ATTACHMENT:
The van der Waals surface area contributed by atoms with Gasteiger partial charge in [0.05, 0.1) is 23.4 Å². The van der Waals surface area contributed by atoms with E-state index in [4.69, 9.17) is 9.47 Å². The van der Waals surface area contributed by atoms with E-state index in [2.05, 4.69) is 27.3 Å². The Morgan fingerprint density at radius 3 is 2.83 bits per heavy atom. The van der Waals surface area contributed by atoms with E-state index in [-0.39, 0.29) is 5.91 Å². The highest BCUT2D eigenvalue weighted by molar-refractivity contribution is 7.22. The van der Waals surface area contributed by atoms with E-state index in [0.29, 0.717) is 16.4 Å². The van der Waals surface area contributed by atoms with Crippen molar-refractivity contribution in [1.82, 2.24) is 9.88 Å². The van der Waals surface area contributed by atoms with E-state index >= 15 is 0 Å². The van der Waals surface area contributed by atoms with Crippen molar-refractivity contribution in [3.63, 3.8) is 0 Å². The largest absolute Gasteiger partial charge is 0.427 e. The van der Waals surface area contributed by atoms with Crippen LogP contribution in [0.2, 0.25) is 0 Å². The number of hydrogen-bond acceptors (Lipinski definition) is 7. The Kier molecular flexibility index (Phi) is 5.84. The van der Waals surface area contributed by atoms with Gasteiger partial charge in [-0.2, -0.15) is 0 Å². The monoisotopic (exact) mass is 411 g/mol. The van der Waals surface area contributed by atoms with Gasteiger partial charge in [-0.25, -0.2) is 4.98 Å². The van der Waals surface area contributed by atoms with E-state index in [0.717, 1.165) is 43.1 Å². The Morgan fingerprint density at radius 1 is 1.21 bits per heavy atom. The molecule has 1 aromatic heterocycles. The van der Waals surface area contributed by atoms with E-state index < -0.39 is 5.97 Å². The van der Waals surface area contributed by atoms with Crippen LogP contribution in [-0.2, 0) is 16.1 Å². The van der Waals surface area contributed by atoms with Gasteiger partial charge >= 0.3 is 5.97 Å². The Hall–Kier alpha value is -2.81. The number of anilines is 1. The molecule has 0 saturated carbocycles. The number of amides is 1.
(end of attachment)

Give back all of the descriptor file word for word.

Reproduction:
The van der Waals surface area contributed by atoms with Gasteiger partial charge in [0.05, 0.1) is 23.4 Å². The van der Waals surface area contributed by atoms with E-state index in [4.69, 9.17) is 9.47 Å². The van der Waals surface area contributed by atoms with E-state index in [2.05, 4.69) is 27.3 Å². The Morgan fingerprint density at radius 3 is 2.83 bits per heavy atom. The van der Waals surface area contributed by atoms with E-state index in [-0.39, 0.29) is 5.91 Å². The highest BCUT2D eigenvalue weighted by molar-refractivity contribution is 7.22. The van der Waals surface area contributed by atoms with E-state index in [0.29, 0.717) is 16.4 Å². The van der Waals surface area contributed by atoms with Crippen molar-refractivity contribution in [1.82, 2.24) is 9.88 Å². The van der Waals surface area contributed by atoms with E-state index >= 15 is 0 Å². The van der Waals surface area contributed by atoms with Crippen molar-refractivity contribution in [3.63, 3.8) is 0 Å². The largest absolute Gasteiger partial charge is 0.427 e. The van der Waals surface area contributed by atoms with Crippen LogP contribution in [0.2, 0.25) is 0 Å². The number of hydrogen-bond acceptors (Lipinski definition) is 7. The Kier molecular flexibility index (Phi) is 5.84. The van der Waals surface area contributed by atoms with Gasteiger partial charge in [-0.2, -0.15) is 0 Å². The monoisotopic (exact) mass is 411 g/mol. The van der Waals surface area contributed by atoms with Gasteiger partial charge in [-0.25, -0.2) is 4.98 Å². The van der Waals surface area contributed by atoms with E-state index in [0.717, 1.165) is 43.1 Å². The Morgan fingerprint density at radius 1 is 1.21 bits per heavy atom. The molecule has 1 aromatic heterocycles. The van der Waals surface area contributed by atoms with E-state index < -0.39 is 5.97 Å². The van der Waals surface area contributed by atoms with Crippen LogP contribution in [-0.2, 0) is 16.1 Å². The van der Waals surface area contributed by atoms with Gasteiger partial charge >= 0.3 is 5.97 Å². The Hall–Kier alpha value is -2.81. The number of anilines is 1. The molecule has 0 saturated carbocycles. The number of amides is 1.